• Vance Osteen

An Introduction to Regional Horror Filmmaking

If you’re anything like me, your outlook on the state of the modern cinematic machine is, justifiably, pretty grim. From the monolithic machine art that populates the auditoriums of the local multiplex every weekend to the continued hollowing of the shell of the art-house, the cinematic landscape becomes ever more desolate with each passing weekend. In the age of democratized entertainment, it seems as if it’s harder than ever to gain any sort of foothold into the entertainment industry for the burgeoning creative. What if I told you, dear reader, that it didn’t have to be this way. What if I told you that there exists a by-gone era of filmmaking in which the filmmaker was given a budget, a Bolex, and a bucket of blood and told to go out and make the fucking thing. If this premise titillates the inner creative/pervert within you, then I’d feel honored to unlock the gate to the world of regional filmmaking. A realm populated by bands of rogue artists living outside of the mainstream systems established in New York and Los Angeles – the so-called epicenters of artistic expression – who carried with them a camera, a miniscule budget, and a dream. Technical competence wasn’t required – you’ll figure it out as you go. If you’re even remotely intrigued by the promise of art-for-funs-sake, here’s a list of regional horror films to plant the seeds of obsession within the tendrils of your fledgling cineaste brain.

Two-Thousand Maniacs! (1964, dir. Herschell Gordon Lewis)

Filmed in the bucolic Florida city of St. Cloud, Two-Thousand Maniacs! is the best of Gordon “Godfather of Gore” Lewis’ sun-soaked scuzz-fests of the drive-in era, a bleach-white ode to cannibalism in the American South. Frightening and hysterical in equal measure, Gordon Lewis’ dollar-store milieu gives the film an otherworldly quality, existing somewhere between the spheres of Flannery O’Connor and Paul Terry. Keep your eyes open and your barf bag close for an excellent scene of a man being drawn-and-quartered.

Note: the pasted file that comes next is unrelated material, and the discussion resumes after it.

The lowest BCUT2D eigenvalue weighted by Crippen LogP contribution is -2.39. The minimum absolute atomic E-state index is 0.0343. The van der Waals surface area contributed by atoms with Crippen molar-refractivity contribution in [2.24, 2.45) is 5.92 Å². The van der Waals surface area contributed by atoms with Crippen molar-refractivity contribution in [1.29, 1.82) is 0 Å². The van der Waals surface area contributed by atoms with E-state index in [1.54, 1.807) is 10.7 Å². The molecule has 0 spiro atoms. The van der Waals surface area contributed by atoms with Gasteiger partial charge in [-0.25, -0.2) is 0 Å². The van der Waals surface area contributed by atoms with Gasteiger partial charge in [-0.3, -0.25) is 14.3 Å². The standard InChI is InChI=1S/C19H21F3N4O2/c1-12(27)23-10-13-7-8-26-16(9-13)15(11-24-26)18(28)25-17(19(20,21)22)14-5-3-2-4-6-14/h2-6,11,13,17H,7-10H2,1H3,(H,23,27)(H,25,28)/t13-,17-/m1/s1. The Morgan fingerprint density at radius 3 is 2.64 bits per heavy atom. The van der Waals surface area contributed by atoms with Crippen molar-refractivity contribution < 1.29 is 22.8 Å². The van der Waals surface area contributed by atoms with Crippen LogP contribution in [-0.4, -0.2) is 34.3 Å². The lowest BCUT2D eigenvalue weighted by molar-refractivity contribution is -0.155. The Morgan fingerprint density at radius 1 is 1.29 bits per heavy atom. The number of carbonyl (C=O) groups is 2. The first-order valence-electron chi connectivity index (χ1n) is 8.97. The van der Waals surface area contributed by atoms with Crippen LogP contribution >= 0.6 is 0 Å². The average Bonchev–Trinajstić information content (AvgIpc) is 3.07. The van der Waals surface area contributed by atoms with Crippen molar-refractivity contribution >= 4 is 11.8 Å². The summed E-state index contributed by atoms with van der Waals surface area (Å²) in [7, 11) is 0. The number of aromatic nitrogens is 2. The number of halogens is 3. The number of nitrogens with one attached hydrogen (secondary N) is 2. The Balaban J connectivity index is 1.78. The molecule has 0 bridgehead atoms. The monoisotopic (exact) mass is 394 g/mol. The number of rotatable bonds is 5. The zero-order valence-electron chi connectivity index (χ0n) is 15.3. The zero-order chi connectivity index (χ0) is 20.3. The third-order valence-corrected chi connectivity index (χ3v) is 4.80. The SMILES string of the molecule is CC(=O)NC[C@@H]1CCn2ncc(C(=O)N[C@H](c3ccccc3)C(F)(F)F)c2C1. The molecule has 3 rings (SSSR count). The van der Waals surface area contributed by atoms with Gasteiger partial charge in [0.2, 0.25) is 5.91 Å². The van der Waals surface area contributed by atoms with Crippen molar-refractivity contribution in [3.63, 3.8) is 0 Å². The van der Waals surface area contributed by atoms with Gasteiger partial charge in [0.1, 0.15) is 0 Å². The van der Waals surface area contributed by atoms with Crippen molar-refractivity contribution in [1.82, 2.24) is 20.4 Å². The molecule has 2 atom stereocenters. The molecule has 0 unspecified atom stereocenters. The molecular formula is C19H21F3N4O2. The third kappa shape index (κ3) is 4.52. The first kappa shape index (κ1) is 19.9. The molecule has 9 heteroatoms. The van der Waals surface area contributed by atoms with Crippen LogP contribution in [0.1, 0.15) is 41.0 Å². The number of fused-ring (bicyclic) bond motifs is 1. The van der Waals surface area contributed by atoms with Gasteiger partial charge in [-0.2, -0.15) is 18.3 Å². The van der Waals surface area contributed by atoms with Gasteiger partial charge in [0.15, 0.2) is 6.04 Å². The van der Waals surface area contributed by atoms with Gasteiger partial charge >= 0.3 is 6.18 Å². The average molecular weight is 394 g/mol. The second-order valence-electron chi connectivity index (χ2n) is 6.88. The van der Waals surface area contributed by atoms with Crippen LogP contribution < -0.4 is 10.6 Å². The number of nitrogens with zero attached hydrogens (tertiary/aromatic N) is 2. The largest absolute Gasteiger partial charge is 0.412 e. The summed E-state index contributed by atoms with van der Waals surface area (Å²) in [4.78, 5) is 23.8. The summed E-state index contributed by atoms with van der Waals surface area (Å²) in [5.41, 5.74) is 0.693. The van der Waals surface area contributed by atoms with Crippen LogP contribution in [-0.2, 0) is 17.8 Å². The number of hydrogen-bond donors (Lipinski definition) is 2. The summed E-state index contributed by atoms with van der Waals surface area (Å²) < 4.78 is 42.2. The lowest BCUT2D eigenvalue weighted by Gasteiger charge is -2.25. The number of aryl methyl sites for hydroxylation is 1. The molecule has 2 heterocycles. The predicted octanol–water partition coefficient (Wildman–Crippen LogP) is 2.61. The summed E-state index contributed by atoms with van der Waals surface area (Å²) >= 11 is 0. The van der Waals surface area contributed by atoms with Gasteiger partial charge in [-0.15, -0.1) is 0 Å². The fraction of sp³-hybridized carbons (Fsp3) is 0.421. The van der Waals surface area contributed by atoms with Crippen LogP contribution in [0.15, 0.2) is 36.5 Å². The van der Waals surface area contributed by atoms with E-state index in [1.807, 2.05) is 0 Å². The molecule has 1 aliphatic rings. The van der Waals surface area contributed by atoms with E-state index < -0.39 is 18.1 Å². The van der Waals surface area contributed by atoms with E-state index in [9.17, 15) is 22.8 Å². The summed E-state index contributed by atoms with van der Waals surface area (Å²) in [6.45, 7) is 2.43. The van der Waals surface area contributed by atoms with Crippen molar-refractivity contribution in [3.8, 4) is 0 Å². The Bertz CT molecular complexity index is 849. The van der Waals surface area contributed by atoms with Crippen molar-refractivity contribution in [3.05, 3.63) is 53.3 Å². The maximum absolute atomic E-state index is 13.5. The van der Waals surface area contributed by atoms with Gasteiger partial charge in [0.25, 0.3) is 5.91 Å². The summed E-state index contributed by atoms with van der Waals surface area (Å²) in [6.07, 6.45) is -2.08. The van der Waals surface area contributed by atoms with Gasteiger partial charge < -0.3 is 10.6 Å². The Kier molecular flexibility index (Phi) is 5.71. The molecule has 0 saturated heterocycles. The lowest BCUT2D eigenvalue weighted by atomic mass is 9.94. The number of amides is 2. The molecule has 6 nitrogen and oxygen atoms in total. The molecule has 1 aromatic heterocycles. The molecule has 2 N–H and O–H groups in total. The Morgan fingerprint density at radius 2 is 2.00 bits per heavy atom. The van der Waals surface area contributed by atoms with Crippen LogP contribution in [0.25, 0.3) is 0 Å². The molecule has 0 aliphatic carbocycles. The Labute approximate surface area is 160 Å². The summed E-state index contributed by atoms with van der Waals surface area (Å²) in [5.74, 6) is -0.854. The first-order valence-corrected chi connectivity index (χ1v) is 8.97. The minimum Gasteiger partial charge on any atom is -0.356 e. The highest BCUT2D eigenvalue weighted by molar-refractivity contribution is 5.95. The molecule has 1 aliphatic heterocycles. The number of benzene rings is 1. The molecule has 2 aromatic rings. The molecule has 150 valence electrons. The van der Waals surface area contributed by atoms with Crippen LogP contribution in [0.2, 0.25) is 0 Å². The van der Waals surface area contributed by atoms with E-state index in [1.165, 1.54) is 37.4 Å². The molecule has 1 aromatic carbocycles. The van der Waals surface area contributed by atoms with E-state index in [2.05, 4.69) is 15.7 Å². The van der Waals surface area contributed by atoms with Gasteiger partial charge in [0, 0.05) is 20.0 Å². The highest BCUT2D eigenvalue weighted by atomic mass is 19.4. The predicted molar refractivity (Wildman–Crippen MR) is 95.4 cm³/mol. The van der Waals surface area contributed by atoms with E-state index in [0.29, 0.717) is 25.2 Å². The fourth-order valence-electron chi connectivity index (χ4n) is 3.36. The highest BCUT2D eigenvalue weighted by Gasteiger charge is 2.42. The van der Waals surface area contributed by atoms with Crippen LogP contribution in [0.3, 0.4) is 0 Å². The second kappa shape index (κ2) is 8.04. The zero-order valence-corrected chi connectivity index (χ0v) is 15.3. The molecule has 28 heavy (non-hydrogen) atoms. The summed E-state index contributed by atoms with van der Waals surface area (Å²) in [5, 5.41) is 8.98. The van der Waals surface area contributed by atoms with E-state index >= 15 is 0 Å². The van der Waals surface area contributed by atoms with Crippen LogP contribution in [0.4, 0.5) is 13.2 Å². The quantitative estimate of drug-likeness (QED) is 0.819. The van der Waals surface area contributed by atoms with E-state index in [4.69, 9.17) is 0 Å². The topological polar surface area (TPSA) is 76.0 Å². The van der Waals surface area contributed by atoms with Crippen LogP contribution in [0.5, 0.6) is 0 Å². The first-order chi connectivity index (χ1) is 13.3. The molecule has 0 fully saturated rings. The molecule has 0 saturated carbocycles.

Messiah of Evil (1973, dir. Willard Huyck and Gloria Katz)

Rather than include George A. Romero’s monolithic Night of the Living Dead on this list, I offer to you, dear reader, a zombie film of an entirely different ilk. With Messiah of Evil, Huyck and Katz craft a phantasmagoric experience, the film’s admittedly convoluted narrative offering the viewer a head-trip of the highest order. If you can attach yourself to the film’s peculiar wavelength, you’ll be rewarded with a world populated with death-obsessed painters, ghouls, hedonists, and a tinge of sweet New England atmosphere. Its best moments best left unspoken, Messiah is one of the only films to retain the specific qualities that make nightmares so endlessly enticing.

Legacy of Satan (1974, dir. Gerard Damiano)